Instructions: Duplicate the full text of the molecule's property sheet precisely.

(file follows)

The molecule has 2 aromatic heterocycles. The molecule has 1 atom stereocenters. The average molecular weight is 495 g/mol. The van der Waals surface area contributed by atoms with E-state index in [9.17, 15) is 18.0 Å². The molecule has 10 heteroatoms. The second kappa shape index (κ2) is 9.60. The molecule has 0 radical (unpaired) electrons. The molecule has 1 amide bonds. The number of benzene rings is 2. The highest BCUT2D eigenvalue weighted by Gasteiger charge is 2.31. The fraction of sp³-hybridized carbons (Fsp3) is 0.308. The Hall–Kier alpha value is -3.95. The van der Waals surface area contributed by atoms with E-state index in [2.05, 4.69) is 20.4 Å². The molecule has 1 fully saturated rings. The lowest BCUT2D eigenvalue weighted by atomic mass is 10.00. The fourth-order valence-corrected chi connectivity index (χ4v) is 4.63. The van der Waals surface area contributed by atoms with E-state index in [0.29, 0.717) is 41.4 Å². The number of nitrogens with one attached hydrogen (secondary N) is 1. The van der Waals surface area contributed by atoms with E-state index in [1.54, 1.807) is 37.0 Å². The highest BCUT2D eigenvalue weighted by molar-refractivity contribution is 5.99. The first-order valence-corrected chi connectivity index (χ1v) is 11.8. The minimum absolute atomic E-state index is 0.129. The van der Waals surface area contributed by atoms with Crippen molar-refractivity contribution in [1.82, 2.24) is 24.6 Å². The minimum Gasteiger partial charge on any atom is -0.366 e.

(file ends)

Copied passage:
The molecule has 2 aromatic heterocycles. The molecule has 1 atom stereocenters. The average molecular weight is 495 g/mol. The van der Waals surface area contributed by atoms with E-state index in [9.17, 15) is 18.0 Å². The molecule has 10 heteroatoms. The second kappa shape index (κ2) is 9.60. The molecule has 0 radical (unpaired) electrons. The molecule has 1 amide bonds. The number of benzene rings is 2. The highest BCUT2D eigenvalue weighted by Gasteiger charge is 2.31. The fraction of sp³-hybridized carbons (Fsp3) is 0.308. The Hall–Kier alpha value is -3.95. The van der Waals surface area contributed by atoms with E-state index in [2.05, 4.69) is 20.4 Å². The molecule has 1 fully saturated rings. The lowest BCUT2D eigenvalue weighted by atomic mass is 10.00. The fourth-order valence-corrected chi connectivity index (χ4v) is 4.63. The van der Waals surface area contributed by atoms with E-state index in [0.29, 0.717) is 41.4 Å². The number of nitrogens with one attached hydrogen (secondary N) is 1. The van der Waals surface area contributed by atoms with E-state index in [1.54, 1.807) is 37.0 Å². The highest BCUT2D eigenvalue weighted by molar-refractivity contribution is 5.99. The first-order valence-corrected chi connectivity index (χ1v) is 11.8. The minimum absolute atomic E-state index is 0.129. The van der Waals surface area contributed by atoms with Crippen molar-refractivity contribution in [1.82, 2.24) is 24.6 Å². The minimum Gasteiger partial charge on any atom is -0.366 e.